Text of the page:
May/June 1999 | Volume 50, Issue 3
Gloria Steinem. The media dropped the real feminist foremother, the ferociously haggard Betty Friedan, like a hot potato when the flirty blonde-tressed Steinern waltzed in after a glitzy career as a socialite journalist sporting see-through plastic dresses. Steinem deserves credit for stabilizing the popular image of feminists, who were getting tarred as bra-burning lesbo witches. However, her knee-jerk male bashing damaged feminism, and her coterie-style urban liberal politics sank it into a self-congratulatory swamp. Steinem’s glib anti-intellectualism ruined Ms. magazine, which should have been a forum for diverse feminist voices but instead silenced and ostracized all opposition (such as my own 1960s pro-sex wing, which returned with a vengeance in the 1990s). Steinem is a party animal and first-class schmoozer. She’s chief deb of her own little sorority, which awards honorary memberships to pampered men of power, such as glad-handing presidential adulterers.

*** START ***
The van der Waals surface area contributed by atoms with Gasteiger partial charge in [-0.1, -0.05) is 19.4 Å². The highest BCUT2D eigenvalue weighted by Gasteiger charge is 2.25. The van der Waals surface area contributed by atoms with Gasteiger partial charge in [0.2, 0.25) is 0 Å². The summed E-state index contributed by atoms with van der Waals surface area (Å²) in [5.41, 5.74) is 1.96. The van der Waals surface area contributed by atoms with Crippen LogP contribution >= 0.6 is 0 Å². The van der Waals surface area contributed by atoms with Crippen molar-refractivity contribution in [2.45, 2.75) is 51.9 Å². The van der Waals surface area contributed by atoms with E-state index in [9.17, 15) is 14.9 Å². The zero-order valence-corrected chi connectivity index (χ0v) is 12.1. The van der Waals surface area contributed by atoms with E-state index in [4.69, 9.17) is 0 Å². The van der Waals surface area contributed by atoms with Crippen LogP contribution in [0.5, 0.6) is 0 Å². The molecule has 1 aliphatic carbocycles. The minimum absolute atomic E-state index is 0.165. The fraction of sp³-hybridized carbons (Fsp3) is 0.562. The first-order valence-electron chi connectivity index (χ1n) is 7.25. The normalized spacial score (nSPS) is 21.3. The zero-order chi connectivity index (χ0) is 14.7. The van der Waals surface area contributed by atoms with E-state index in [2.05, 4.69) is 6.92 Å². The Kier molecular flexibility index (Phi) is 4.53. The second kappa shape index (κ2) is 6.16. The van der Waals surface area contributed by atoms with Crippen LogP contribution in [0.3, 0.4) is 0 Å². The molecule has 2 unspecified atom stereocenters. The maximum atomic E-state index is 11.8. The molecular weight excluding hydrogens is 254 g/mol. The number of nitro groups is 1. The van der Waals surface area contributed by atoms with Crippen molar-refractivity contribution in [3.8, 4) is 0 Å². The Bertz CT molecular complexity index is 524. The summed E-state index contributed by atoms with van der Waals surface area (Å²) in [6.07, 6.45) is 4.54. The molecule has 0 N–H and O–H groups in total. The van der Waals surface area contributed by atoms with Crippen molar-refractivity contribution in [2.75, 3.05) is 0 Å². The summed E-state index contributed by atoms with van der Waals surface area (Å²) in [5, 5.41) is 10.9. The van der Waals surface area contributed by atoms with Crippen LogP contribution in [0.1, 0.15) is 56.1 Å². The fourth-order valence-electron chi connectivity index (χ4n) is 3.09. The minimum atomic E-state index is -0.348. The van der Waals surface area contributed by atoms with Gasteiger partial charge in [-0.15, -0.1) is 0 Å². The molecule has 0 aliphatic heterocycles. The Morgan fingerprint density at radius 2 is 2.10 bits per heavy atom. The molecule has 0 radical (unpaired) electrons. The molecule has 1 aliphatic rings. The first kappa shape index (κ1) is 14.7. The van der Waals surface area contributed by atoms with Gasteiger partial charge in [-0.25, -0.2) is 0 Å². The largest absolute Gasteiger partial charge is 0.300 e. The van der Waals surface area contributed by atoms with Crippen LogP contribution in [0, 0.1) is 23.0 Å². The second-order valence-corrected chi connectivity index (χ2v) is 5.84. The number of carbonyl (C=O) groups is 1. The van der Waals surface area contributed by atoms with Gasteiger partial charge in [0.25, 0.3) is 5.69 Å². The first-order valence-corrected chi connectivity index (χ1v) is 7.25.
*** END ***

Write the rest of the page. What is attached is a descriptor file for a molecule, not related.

Faye Wattleton, founder of the Center for Gender Equality. In 1990, as president of the Planned Parenthood Federation of America, Wattleton made a brilliant appearance before the Senate Judiciary Committee at its hearings on the nomination of David Souter to the Supreme Court. The assembled presidents of the National Organization for Women and their strident female claque made whining asses of themselves by insulting the senators for the terrible crime of being men. But Wattleton, the daughter of a pro-life fundamentalist woman minister, presented the pro-choice argument with moral gravity and passionate eloquence. Her performance that day was a historical highwater mark for American women in public life. With her academic degree in nursing and her elegant style and refinement, Have Wattleton is a classic combination of brains and beauty and is therefore an ideal role model for young women today.